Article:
Preference desesrts are breaking up the monotony of the regular mid
week pie and coffee.
As the winter term calendar spins, it stops first at Theta Chi who
trivincr itq Winter Wonderland I
j is giving its Winter wonuerianu
formal at the chapter house Fri
day eve to the music of Art Hol
man and his band.
Radios and Parks
Oricles and Yeomen are giving
a radio dance Friday in the recrea
tional hall of Dellinger. Sigma
Kappa gals are entertaining their
dates at a radio dance at the
house. (The Sigma Chls are mak
ing things simpler this weekend
by all going to the paik.i
Ray Dickson and his band is
playing for the Alpha Chi Omega
formal Saturday eve. The fresh
men are keeping the theme a se
cret for their upperclassmen.
Latest Hits at 1)11
Delta Upsilon will play the lat
est hit tunes at their radio dance
Saturday at their house.
Hendricks hall begins the des
sert list with a preference Tues
day. Wednesday desserts included
Sigma Nu-Alpha Chi Omega; Al
pha Delta Pi-Phi Gamma Delta:
Alpha Gamma Delta-Sigma Alpha
, Epsilon; Alpha Phi-Sigma Alpha
Epsilon; Delta Tau Delta-Delta
Gamma; Beta Theta Pi-Kappa Al
pha Theta; Pi Kappa Alpha-Kap
pa Kappa Gamma; Pi Beta Phi
Sigma Alpha Mu; University
house-Kirkwood Co-op and Susan
Campbell-Omega hall. Tonight Chi
Omega will have dessert with Ome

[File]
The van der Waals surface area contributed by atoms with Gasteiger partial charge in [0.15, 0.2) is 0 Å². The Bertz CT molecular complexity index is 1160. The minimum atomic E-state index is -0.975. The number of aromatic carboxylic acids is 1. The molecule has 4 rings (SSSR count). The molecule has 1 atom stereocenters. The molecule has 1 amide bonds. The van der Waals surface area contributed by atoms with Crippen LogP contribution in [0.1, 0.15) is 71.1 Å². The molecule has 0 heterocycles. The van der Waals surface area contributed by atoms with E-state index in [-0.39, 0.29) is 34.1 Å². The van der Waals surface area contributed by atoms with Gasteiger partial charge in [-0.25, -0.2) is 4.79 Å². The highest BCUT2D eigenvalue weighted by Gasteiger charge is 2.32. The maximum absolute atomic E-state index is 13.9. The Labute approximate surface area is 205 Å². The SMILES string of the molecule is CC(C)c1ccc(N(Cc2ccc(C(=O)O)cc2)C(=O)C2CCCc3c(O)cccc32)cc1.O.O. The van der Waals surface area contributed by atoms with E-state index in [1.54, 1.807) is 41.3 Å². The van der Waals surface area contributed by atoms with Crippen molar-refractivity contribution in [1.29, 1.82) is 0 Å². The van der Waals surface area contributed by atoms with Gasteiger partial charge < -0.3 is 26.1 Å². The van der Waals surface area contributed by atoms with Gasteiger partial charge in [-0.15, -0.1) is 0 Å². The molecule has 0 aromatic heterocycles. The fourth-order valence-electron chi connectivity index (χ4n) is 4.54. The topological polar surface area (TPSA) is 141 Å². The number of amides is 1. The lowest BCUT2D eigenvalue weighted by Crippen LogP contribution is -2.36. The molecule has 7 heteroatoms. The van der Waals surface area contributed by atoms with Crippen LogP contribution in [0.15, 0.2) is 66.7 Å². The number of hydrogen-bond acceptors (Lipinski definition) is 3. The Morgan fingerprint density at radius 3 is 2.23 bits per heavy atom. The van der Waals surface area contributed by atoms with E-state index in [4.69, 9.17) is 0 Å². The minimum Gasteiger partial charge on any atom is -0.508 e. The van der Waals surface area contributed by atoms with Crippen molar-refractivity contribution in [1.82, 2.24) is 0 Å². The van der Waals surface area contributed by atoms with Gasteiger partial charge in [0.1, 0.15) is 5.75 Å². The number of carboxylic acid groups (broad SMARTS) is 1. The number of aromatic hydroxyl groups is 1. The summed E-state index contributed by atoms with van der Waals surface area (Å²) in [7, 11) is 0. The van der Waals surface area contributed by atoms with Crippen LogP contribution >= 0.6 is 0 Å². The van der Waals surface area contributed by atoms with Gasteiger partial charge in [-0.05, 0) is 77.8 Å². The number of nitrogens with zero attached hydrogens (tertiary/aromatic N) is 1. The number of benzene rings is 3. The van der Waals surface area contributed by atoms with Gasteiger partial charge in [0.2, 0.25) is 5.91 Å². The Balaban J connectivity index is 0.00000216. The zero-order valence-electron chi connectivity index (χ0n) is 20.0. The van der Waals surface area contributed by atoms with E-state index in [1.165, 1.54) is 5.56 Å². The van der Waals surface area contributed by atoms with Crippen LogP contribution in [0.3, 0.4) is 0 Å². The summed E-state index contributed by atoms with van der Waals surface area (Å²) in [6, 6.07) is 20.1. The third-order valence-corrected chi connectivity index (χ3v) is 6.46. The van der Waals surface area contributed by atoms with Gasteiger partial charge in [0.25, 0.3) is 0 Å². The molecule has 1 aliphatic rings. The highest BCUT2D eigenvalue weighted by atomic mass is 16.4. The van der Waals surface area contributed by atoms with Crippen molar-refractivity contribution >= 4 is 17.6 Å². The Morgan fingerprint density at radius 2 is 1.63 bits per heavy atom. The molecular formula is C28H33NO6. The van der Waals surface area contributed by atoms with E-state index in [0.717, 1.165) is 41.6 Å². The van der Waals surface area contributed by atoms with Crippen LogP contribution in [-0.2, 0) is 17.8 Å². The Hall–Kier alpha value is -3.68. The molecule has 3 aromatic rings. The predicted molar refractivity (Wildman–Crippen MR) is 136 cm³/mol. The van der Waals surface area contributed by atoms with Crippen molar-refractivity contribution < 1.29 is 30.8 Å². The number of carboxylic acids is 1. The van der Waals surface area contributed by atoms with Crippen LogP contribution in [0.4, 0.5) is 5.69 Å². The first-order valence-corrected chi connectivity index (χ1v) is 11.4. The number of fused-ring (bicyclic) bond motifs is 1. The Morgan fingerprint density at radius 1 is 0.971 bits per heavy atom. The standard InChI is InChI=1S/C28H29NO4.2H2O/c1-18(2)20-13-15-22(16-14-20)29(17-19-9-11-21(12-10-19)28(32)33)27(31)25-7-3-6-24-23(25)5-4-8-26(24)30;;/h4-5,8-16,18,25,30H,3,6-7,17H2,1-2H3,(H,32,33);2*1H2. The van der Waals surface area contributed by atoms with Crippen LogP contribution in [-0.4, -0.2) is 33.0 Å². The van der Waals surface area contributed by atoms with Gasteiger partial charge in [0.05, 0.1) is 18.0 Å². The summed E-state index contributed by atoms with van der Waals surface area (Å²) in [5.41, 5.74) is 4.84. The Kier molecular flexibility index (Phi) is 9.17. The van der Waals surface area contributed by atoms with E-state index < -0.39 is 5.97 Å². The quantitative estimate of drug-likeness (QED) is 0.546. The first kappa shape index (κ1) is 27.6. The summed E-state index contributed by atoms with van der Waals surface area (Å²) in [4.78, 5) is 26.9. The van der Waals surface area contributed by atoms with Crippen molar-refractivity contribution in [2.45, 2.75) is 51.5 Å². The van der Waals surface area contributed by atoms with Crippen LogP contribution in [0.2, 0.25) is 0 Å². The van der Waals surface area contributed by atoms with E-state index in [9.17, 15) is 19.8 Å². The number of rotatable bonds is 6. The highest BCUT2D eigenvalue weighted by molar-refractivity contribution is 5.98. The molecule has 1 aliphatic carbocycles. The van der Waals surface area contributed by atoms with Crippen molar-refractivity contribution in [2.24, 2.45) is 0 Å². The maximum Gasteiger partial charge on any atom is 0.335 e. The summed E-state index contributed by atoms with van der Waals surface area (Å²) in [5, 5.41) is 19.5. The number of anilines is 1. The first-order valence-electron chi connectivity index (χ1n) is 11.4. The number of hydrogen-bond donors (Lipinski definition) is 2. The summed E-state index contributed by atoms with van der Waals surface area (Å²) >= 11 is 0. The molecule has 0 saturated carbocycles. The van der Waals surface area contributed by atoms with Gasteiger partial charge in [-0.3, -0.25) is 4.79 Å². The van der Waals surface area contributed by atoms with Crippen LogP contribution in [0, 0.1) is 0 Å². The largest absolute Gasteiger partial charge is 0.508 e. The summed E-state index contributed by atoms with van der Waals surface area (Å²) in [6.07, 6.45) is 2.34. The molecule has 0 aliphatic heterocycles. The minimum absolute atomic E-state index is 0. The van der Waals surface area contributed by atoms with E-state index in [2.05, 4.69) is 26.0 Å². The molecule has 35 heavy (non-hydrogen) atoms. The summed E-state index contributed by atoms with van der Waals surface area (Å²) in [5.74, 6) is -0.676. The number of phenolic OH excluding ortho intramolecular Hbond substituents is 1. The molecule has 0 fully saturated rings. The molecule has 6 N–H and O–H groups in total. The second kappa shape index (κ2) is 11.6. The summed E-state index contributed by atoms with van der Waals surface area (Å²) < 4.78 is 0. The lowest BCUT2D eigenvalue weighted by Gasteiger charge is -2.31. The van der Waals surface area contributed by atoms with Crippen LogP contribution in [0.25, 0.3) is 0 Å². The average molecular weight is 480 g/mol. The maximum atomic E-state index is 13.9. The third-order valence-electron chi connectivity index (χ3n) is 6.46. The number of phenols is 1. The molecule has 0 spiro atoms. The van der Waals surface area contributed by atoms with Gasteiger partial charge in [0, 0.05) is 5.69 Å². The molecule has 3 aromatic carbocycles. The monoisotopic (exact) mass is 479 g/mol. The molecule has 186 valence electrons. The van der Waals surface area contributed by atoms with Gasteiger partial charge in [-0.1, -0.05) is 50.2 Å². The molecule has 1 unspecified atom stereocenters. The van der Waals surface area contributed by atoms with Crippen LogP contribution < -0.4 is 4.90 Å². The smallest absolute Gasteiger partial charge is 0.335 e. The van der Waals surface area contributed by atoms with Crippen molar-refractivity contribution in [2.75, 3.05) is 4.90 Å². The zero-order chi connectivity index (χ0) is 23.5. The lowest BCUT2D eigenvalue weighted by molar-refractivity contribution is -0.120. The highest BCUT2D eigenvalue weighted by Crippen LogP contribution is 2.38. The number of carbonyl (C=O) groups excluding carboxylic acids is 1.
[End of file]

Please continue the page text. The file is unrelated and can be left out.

Ho much tor that rowuy recipe.
Do read the book yourself.
* * *
Cheerio. To everyone, that is, ex
cept a certain calumnyist. My
dearest wish is that his life might
be just one “Banana Surprise” (as
outlined above) right after another.
Town Hall to Debate
British Win Question
The radio program, “Town Hall
of the Air,” will feature an old
fashioned New England town hall
meeting tonight on the cjuestion,
“Does America’s welfare Depend
on a British Victory?" Students of
the University are invited to meet
in Westminster house to discuss
the problems with members of the
sponsor groups, Westminster and
the YMCA, from 6:30 p.m. when
the program starts, until 8 o’clock
I when formal discussion ceases.
Net comes first for spring’s evening
dresses ... in the Basque silhouette
with its moulded bodiee emphasizing
a tiny waistline only to swirl in yards
and yards of flare that means enchant
ment for you.
New spring formats in chiffons —prints
—laces—as well as net.
12.75 to 22.75
EUGENE'S FASHION CENTER
In Exotic Formal
Stealing the searchlight at the
Senior ball was Madeline Chin in
her exotic black and silver formal.
A stiff black patterned net hung
over her solid silver whirl of skirt
and her black shiny hair was
combed up high; Mary Word had
the air of a Viennese waltz in her
white swirling dress with the se
quins; Aldine Gates was also a
* lady in white, her gown was fit
| ted and smooth with an embroid
ered jacket top; Betty Lou Brug
man was delicious in pink and
black—hers was a jacket formal—
the jacket pink and the full skirt,
Bright at her studying is
Joyce Freed in her pique tailored
blouse splashed with big vermil
ion flowers and gay colored leaves;
Elaine Quinn studies in brown—
it’s a brown plaid suit, fitting and
snappy. Jean Spearow has been
ski-i-in around studying in one
of the new Christie sweaters. Ftein